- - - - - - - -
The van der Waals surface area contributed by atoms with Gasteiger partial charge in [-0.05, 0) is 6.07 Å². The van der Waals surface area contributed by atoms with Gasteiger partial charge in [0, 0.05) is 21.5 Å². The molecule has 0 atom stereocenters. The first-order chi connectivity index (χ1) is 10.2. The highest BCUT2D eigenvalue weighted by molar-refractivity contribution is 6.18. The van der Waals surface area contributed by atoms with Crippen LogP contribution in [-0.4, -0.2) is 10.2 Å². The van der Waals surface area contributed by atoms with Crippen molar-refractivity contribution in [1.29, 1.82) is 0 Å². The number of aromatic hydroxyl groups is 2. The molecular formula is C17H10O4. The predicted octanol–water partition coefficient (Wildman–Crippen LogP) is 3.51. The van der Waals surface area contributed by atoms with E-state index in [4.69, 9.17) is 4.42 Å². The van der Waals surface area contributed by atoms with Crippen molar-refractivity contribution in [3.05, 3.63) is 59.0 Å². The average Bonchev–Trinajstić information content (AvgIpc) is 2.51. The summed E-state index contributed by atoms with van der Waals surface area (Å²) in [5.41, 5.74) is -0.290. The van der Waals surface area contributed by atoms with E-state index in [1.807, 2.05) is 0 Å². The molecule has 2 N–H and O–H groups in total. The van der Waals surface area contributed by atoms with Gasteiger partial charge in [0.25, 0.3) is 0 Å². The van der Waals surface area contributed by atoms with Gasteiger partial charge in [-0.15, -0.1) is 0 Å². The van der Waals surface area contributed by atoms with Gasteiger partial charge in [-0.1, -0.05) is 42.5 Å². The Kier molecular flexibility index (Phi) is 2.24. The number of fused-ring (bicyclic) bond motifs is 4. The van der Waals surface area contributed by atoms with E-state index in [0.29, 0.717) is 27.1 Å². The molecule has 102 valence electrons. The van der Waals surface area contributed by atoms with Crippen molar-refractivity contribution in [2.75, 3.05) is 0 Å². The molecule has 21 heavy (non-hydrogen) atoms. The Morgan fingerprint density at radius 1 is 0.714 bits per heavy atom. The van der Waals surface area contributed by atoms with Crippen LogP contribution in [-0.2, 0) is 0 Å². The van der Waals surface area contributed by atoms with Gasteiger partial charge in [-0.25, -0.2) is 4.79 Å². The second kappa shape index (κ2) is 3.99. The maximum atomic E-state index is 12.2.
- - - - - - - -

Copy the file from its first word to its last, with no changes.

The van der Waals surface area contributed by atoms with Gasteiger partial charge in [-0.05, 0) is 6.07 Å². The van der Waals surface area contributed by atoms with Gasteiger partial charge in [0, 0.05) is 21.5 Å². The molecule has 0 atom stereocenters. The first-order chi connectivity index (χ1) is 10.2. The highest BCUT2D eigenvalue weighted by molar-refractivity contribution is 6.18. The van der Waals surface area contributed by atoms with Crippen LogP contribution in [-0.4, -0.2) is 10.2 Å². The van der Waals surface area contributed by atoms with Crippen molar-refractivity contribution in [1.29, 1.82) is 0 Å². The number of aromatic hydroxyl groups is 2. The molecular formula is C17H10O4. The predicted octanol–water partition coefficient (Wildman–Crippen LogP) is 3.51. The van der Waals surface area contributed by atoms with E-state index in [4.69, 9.17) is 4.42 Å². The van der Waals surface area contributed by atoms with Crippen molar-refractivity contribution in [3.05, 3.63) is 59.0 Å². The average Bonchev–Trinajstić information content (AvgIpc) is 2.51. The summed E-state index contributed by atoms with van der Waals surface area (Å²) in [5.41, 5.74) is -0.290. The van der Waals surface area contributed by atoms with E-state index in [1.807, 2.05) is 0 Å². The molecule has 2 N–H and O–H groups in total. The van der Waals surface area contributed by atoms with Gasteiger partial charge in [0.25, 0.3) is 0 Å². The van der Waals surface area contributed by atoms with Gasteiger partial charge in [-0.15, -0.1) is 0 Å². The van der Waals surface area contributed by atoms with Gasteiger partial charge in [-0.1, -0.05) is 42.5 Å². The Kier molecular flexibility index (Phi) is 2.24. The number of fused-ring (bicyclic) bond motifs is 4. The van der Waals surface area contributed by atoms with E-state index in [0.29, 0.717) is 27.1 Å². The molecule has 102 valence electrons. The van der Waals surface area contributed by atoms with Crippen molar-refractivity contribution in [2.75, 3.05) is 0 Å². The molecule has 21 heavy (non-hydrogen) atoms. The Morgan fingerprint density at radius 1 is 0.714 bits per heavy atom. The van der Waals surface area contributed by atoms with Crippen LogP contribution in [-0.2, 0) is 0 Å². The van der Waals surface area contributed by atoms with Gasteiger partial charge in [-0.25, -0.2) is 4.79 Å². The second kappa shape index (κ2) is 3.99. The maximum atomic E-state index is 12.2.